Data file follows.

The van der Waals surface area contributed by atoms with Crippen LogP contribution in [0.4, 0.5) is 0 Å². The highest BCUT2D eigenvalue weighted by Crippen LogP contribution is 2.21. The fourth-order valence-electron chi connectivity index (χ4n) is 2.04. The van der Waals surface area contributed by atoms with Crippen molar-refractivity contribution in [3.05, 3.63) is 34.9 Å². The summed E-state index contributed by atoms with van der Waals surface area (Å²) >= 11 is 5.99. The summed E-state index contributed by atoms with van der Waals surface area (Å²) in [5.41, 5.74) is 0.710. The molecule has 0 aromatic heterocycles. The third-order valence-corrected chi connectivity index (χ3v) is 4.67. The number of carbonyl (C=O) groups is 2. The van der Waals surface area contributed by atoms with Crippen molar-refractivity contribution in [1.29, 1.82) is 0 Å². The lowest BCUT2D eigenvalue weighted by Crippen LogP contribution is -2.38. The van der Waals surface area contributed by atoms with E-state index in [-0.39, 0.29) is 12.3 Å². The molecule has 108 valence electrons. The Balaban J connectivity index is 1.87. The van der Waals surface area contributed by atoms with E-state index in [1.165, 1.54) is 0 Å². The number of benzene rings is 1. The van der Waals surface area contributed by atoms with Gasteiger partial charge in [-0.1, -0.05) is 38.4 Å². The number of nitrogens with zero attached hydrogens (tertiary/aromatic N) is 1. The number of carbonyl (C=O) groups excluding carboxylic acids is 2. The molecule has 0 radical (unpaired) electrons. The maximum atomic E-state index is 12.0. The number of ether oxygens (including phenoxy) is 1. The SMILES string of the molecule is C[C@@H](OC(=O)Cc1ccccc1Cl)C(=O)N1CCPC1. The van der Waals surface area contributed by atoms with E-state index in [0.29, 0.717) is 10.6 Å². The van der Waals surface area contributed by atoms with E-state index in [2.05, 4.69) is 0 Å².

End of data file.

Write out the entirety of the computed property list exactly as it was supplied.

The van der Waals surface area contributed by atoms with Crippen LogP contribution in [0.4, 0.5) is 0 Å². The highest BCUT2D eigenvalue weighted by Crippen LogP contribution is 2.21. The fourth-order valence-electron chi connectivity index (χ4n) is 2.04. The van der Waals surface area contributed by atoms with Crippen molar-refractivity contribution in [3.05, 3.63) is 34.9 Å². The summed E-state index contributed by atoms with van der Waals surface area (Å²) >= 11 is 5.99. The summed E-state index contributed by atoms with van der Waals surface area (Å²) in [5.41, 5.74) is 0.710. The molecule has 0 aromatic heterocycles. The third-order valence-corrected chi connectivity index (χ3v) is 4.67. The number of carbonyl (C=O) groups is 2. The van der Waals surface area contributed by atoms with Crippen molar-refractivity contribution in [1.29, 1.82) is 0 Å². The lowest BCUT2D eigenvalue weighted by Crippen LogP contribution is -2.38. The van der Waals surface area contributed by atoms with E-state index in [-0.39, 0.29) is 12.3 Å². The molecule has 108 valence electrons. The Balaban J connectivity index is 1.87. The van der Waals surface area contributed by atoms with E-state index in [1.165, 1.54) is 0 Å². The number of benzene rings is 1. The van der Waals surface area contributed by atoms with Gasteiger partial charge in [-0.1, -0.05) is 38.4 Å². The number of nitrogens with zero attached hydrogens (tertiary/aromatic N) is 1. The number of carbonyl (C=O) groups excluding carboxylic acids is 2. The molecule has 0 radical (unpaired) electrons. The maximum atomic E-state index is 12.0. The number of ether oxygens (including phenoxy) is 1. The SMILES string of the molecule is C[C@@H](OC(=O)Cc1ccccc1Cl)C(=O)N1CCPC1. The van der Waals surface area contributed by atoms with E-state index in [0.29, 0.717) is 10.6 Å². The van der Waals surface area contributed by atoms with E-state index in [2.05, 4.69) is 0 Å².